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Asked to Resign, Worker Allegedly Kills 8, Then Himself; Could Rampage Have Been Foreseen?

Posted Aug 3, 2010 5:11 PM CDT
By Martha Neil

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In the aftermath of the deadliest workplace shooting since 2009, shocked onlookers are wondering why and what, if anything, could have been done to prevent the rampage this morning by a warehouse driver at a beer distributor in Connecticut.

The mother of a girlfriend of the accused suspect, Omar Thornton, said he had complained of racial harassment at Hartford Distributions and also had contended that his supervisors at the company hadn't responded to protect him, reports the Associated Press.

However, in a written statement, the union that represented Thornton says he had not complained of racial discrimination.

Thornton had been asked to quit and called in for a disciplinary hearing today, perhaps concerning a videotape that allegedly showed him taking beer, according to the AP and the Christian Science Monitor.

Starting around 7 a.m., Thornton allegedly killed eight individuals and then, it appears, himself with a semiautomatic rifle.

While what happened today in Manchester, Conn., is still being ascertained, it is common for such incidents of workplace violence to be preceded by warning signs, Pamela Moore of McCarter & English tells the ABA Journal in an e-mailed statement.

"In many, if not most, of these situations, the employee has demonstrated behaviors that are worrisome but workplace policies and employment laws prevent an employer from taking early enough action to protect employees," writes Moore, who heads the law firm's labor and employment law practice group. "In these situations, the best advice to clients is to risk getting sued by an employee if you reasonably believe s/he could harm even one employee.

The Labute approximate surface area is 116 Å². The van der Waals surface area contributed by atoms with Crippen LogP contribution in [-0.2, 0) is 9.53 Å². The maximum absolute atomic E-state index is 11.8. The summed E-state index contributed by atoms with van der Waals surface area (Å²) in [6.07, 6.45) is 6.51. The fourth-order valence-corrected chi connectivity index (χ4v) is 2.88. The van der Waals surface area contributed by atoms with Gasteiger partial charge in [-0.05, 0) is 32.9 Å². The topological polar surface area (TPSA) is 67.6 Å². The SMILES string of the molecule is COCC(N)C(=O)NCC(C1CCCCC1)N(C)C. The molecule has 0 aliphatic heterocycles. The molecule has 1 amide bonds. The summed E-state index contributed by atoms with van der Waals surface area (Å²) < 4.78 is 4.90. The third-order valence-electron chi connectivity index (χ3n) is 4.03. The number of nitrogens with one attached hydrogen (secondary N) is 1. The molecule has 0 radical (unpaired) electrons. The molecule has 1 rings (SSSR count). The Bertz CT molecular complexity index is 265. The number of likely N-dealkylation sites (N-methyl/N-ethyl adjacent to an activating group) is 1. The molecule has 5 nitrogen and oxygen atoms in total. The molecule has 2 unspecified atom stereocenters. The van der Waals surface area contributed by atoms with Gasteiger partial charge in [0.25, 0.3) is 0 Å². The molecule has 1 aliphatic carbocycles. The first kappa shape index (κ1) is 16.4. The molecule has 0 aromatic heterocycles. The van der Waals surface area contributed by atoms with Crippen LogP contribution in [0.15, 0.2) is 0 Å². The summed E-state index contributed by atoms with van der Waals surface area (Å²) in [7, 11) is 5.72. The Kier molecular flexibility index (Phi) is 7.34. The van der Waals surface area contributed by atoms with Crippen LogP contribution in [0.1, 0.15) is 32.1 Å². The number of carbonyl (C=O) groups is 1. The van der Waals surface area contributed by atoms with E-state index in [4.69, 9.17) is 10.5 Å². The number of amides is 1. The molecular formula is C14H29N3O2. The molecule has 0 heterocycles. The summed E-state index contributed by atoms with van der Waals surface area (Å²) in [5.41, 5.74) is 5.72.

"Even then it is difficult to eliminate the risk entirely," Moore continues. "Background investigations, training on early warning signs and other measures may limit the risk, but if someone is unstable enough to engage in workplace violence, there may be nothing an employer can do to avoid it.”

Daniel Schwartz expresses similar views in a post today on the Connecticut Employment Law Blog.

While employers will undoubtedly soul-search about potential protective measures that might be taken, perhaps with positive effect, "the awful truth is that there really is no way to prevent tragedies like this from ever occurring," he concludes. "An employer can do everything 'right' and yet still a rampage ensues by someone committed to carrying out a terrible crime."

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